Our Man Flint - The American Bond

Our Man Flint

Our Man Flint is a fun 1966 tongue-in-cheek spy adventure directed by Daniel Mann that attempts to both parody and beat James Bond at his own game. The wealthy and urbane playboy Derek Flint (James Coburn) is an impossibly suave, sophisticated and brilliant secret agent and former employee of Z.O.W.I.E. - Zonal Organization World Intelligence Espionage. When three nutty rogue scientists - Doctor Krupov (Rhys Williams), Doctor Wu (Peter Brocco), and Doctor Schneider (Benson Fong) - from a SPECTRE type organisation known as "Galaxy" use advanced technology to gain control of the weather they hold the world to ransom with eco-terrorism, threatening earthquakes, volcano mayhem and obstreperous storms. With the best trained secret agents of intelligence organisations suddenly being killed around the world at an alarming rate, the Zen like Flint, a martial artist, scientist, and expert in languages, including Russian and Dolphin!, is empirically selected for the mission by a giant high-tech super computer - much to the chagrin of his former Z.O.W.I.E. boss Lloyd Cramden (Lee J Cobb). "Very well gentlemen," he sighs. "Flint it is." An initially reluctant Flint is finally persuaded to come out of retirement to tackle this dastardly threat after a pre-emptive assassination attempt on his life by Galaxy's section head Gila (Gila Golan) which nearly kills Cramden. "I'm going to put Galaxy into orbit," promises our hero.

The sixties spy craze that followed in the wake of the incredible success of the James Bond series by Cubby Broccoli and Harry Saltzman led to countless espionage films, copycats and parodies. Some were very good in their own right like Michael Caine's more downbeat and cynical Harry Palmer series, some were completely forgettable - Dean Martin as Matt Helm anyone? - and some were just nothing more or less than good old fashioned camp kitschy colourful fun like Our Man Flint, possibly the cheekiest of the Bond clones in that this is for all intents and purposes a James Bond film where James Bond just happens to be an American and called Derek Flint. Granted, Flint is even more knowingly, winkingly implausible than the more lavish gilt-edged sixties Bonds, but no attempt is made to hide the inspiration for this enjoyable piece of fluffy sixties nonsense. The guiding principle behind the film is that whatever James Bond can do Derek Flint can do too, only more so. This is James Bond with the volume turned up to 11 Nigel Tufnell Spinal Tap style. A very entertaining idea but slightly constricted by the fact that the direction and largesse of Our Man Flint, on the whole, is not quite up to Cubby Broccoli and Harry Saltzman standards, two men were fully prepared to build a lifesize volcano and a working monorail for a Bond film if they deemed it neccesary.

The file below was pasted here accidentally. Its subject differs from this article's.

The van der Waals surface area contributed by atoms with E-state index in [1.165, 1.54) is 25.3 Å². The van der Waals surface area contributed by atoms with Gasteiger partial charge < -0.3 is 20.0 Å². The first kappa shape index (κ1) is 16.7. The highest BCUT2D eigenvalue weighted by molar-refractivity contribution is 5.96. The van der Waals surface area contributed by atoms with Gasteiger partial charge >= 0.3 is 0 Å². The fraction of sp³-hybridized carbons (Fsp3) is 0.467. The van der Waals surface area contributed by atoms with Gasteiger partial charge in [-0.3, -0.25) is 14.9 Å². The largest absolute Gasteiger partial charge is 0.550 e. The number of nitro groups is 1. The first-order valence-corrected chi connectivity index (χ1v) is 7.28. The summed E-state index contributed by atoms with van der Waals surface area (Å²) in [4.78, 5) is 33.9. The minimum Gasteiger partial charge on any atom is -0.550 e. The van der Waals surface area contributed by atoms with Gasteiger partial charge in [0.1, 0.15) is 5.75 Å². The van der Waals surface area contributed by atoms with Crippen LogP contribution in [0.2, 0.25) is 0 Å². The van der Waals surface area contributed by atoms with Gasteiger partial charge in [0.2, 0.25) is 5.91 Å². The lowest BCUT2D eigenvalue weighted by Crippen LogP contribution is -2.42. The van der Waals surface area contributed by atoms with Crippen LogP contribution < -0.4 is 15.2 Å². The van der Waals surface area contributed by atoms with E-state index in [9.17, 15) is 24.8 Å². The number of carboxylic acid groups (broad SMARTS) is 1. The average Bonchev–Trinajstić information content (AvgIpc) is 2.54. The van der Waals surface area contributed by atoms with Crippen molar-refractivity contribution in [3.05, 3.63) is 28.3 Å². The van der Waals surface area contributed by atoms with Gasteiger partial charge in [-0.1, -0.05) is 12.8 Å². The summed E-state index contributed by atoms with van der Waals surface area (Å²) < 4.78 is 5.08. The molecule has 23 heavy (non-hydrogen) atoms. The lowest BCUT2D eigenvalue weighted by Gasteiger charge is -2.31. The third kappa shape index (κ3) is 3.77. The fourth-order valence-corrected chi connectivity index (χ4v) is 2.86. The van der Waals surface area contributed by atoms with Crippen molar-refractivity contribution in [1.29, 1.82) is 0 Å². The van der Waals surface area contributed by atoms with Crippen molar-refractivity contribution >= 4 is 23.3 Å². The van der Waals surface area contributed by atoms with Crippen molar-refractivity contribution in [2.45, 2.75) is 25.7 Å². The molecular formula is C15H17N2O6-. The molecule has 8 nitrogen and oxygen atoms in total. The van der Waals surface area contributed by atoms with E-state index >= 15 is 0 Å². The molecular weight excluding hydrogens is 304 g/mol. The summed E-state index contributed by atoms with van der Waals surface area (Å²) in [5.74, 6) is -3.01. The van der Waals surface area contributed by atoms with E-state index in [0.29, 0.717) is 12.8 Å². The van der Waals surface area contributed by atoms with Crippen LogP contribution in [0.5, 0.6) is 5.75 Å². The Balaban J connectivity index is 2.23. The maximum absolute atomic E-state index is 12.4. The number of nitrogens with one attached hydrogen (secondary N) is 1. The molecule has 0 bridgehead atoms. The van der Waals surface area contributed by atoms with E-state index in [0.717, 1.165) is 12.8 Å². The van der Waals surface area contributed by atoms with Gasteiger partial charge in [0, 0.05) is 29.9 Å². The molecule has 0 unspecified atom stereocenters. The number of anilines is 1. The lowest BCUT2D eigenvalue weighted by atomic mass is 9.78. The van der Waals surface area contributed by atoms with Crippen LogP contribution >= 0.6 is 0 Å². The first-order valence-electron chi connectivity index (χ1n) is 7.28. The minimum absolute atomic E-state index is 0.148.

Our Man Flint